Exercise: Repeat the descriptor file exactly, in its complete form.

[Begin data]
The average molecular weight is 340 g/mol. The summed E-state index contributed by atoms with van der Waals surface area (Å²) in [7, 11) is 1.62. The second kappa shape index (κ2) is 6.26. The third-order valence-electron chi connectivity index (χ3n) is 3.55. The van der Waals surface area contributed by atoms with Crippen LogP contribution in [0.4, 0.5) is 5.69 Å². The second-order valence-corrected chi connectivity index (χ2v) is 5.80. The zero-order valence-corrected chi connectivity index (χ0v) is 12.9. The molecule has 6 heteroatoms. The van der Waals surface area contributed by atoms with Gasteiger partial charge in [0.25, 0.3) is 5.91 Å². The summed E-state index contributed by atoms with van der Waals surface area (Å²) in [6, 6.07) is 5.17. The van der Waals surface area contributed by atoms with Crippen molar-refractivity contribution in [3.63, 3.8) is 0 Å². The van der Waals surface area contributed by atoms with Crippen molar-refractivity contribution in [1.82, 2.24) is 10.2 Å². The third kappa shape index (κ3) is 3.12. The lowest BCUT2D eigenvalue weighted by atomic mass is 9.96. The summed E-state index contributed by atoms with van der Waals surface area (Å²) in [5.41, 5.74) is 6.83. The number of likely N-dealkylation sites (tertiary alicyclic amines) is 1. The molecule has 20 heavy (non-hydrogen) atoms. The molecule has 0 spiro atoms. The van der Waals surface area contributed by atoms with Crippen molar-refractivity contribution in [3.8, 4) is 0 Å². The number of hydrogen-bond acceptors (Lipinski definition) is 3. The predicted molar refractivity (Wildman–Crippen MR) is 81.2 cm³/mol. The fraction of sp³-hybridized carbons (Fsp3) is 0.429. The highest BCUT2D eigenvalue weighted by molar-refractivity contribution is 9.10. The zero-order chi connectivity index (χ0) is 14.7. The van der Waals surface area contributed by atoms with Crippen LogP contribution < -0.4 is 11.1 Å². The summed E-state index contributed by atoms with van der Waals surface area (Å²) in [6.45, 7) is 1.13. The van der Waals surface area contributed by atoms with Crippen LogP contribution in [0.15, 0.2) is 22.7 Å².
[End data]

The average molecular weight is 340 g/mol. The summed E-state index contributed by atoms with van der Waals surface area (Å²) in [7, 11) is 1.62. The second kappa shape index (κ2) is 6.26. The third-order valence-electron chi connectivity index (χ3n) is 3.55. The van der Waals surface area contributed by atoms with Crippen LogP contribution in [0.4, 0.5) is 5.69 Å². The second-order valence-corrected chi connectivity index (χ2v) is 5.80. The zero-order valence-corrected chi connectivity index (χ0v) is 12.9. The molecule has 6 heteroatoms. The van der Waals surface area contributed by atoms with Gasteiger partial charge in [0.25, 0.3) is 5.91 Å². The summed E-state index contributed by atoms with van der Waals surface area (Å²) in [6, 6.07) is 5.17. The van der Waals surface area contributed by atoms with Crippen molar-refractivity contribution in [3.63, 3.8) is 0 Å². The van der Waals surface area contributed by atoms with Crippen molar-refractivity contribution in [1.82, 2.24) is 10.2 Å². The third kappa shape index (κ3) is 3.12. The lowest BCUT2D eigenvalue weighted by atomic mass is 9.96. The summed E-state index contributed by atoms with van der Waals surface area (Å²) in [5.41, 5.74) is 6.83. The number of likely N-dealkylation sites (tertiary alicyclic amines) is 1. The molecule has 20 heavy (non-hydrogen) atoms. The molecule has 0 spiro atoms. The van der Waals surface area contributed by atoms with Crippen molar-refractivity contribution in [3.8, 4) is 0 Å². The number of hydrogen-bond acceptors (Lipinski definition) is 3. The predicted molar refractivity (Wildman–Crippen MR) is 81.2 cm³/mol. The fraction of sp³-hybridized carbons (Fsp3) is 0.429. The highest BCUT2D eigenvalue weighted by molar-refractivity contribution is 9.10. The zero-order chi connectivity index (χ0) is 14.7. The van der Waals surface area contributed by atoms with Crippen LogP contribution < -0.4 is 11.1 Å². The summed E-state index contributed by atoms with van der Waals surface area (Å²) in [6.45, 7) is 1.13. The van der Waals surface area contributed by atoms with Crippen LogP contribution in [0.15, 0.2) is 22.7 Å².